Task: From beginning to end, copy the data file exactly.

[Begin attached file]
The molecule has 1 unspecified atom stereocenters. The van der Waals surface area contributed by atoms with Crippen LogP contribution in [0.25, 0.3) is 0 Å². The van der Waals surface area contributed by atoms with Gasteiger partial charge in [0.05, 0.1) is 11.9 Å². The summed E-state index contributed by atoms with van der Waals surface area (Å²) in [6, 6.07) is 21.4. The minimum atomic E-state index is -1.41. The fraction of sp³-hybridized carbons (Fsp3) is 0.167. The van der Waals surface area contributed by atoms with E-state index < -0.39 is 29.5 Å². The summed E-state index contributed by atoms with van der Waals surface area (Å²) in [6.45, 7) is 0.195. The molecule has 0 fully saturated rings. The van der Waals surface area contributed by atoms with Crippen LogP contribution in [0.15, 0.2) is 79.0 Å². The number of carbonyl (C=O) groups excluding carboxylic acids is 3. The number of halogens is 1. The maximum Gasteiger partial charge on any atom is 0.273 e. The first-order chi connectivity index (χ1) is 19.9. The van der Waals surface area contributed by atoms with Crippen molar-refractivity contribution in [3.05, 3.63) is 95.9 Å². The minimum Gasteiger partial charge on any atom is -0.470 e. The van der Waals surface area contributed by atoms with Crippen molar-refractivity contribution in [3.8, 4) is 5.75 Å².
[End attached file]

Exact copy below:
The molecule has 1 unspecified atom stereocenters. The van der Waals surface area contributed by atoms with Crippen LogP contribution in [0.25, 0.3) is 0 Å². The van der Waals surface area contributed by atoms with Gasteiger partial charge in [0.05, 0.1) is 11.9 Å². The summed E-state index contributed by atoms with van der Waals surface area (Å²) in [6, 6.07) is 21.4. The minimum atomic E-state index is -1.41. The fraction of sp³-hybridized carbons (Fsp3) is 0.167. The van der Waals surface area contributed by atoms with E-state index < -0.39 is 29.5 Å². The summed E-state index contributed by atoms with van der Waals surface area (Å²) in [6.45, 7) is 0.195. The molecule has 0 fully saturated rings. The van der Waals surface area contributed by atoms with Crippen LogP contribution in [0.15, 0.2) is 79.0 Å². The number of carbonyl (C=O) groups excluding carboxylic acids is 3. The number of halogens is 1. The maximum Gasteiger partial charge on any atom is 0.273 e. The first-order chi connectivity index (χ1) is 19.9. The van der Waals surface area contributed by atoms with Crippen molar-refractivity contribution in [3.05, 3.63) is 95.9 Å². The minimum Gasteiger partial charge on any atom is -0.470 e. The van der Waals surface area contributed by atoms with Crippen molar-refractivity contribution in [3.8, 4) is 5.75 Å².